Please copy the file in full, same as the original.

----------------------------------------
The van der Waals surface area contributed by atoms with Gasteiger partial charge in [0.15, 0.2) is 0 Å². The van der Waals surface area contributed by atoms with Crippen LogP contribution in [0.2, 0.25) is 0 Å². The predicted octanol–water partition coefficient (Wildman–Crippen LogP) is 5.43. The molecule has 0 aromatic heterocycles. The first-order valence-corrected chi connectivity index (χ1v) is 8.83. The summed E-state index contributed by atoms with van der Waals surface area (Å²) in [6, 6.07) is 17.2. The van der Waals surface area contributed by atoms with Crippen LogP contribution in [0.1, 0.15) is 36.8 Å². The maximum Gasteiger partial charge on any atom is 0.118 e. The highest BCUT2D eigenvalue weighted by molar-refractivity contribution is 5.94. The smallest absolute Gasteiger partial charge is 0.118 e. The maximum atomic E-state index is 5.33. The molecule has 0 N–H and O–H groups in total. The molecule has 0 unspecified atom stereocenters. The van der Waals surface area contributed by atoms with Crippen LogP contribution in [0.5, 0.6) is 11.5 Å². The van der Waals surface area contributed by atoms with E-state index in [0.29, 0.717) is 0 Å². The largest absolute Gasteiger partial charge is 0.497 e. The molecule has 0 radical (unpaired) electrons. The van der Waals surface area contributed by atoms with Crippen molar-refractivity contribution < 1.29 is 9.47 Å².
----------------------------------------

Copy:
The van der Waals surface area contributed by atoms with Gasteiger partial charge in [0.15, 0.2) is 0 Å². The van der Waals surface area contributed by atoms with Crippen LogP contribution in [0.2, 0.25) is 0 Å². The predicted octanol–water partition coefficient (Wildman–Crippen LogP) is 5.43. The molecule has 0 aromatic heterocycles. The first-order valence-corrected chi connectivity index (χ1v) is 8.83. The summed E-state index contributed by atoms with van der Waals surface area (Å²) in [6, 6.07) is 17.2. The van der Waals surface area contributed by atoms with Crippen LogP contribution in [0.1, 0.15) is 36.8 Å². The maximum Gasteiger partial charge on any atom is 0.118 e. The highest BCUT2D eigenvalue weighted by molar-refractivity contribution is 5.94. The smallest absolute Gasteiger partial charge is 0.118 e. The maximum atomic E-state index is 5.33. The molecule has 0 N–H and O–H groups in total. The molecule has 0 unspecified atom stereocenters. The van der Waals surface area contributed by atoms with Crippen LogP contribution in [0.5, 0.6) is 11.5 Å². The van der Waals surface area contributed by atoms with E-state index in [0.29, 0.717) is 0 Å². The largest absolute Gasteiger partial charge is 0.497 e. The molecule has 0 radical (unpaired) electrons. The van der Waals surface area contributed by atoms with Crippen molar-refractivity contribution < 1.29 is 9.47 Å².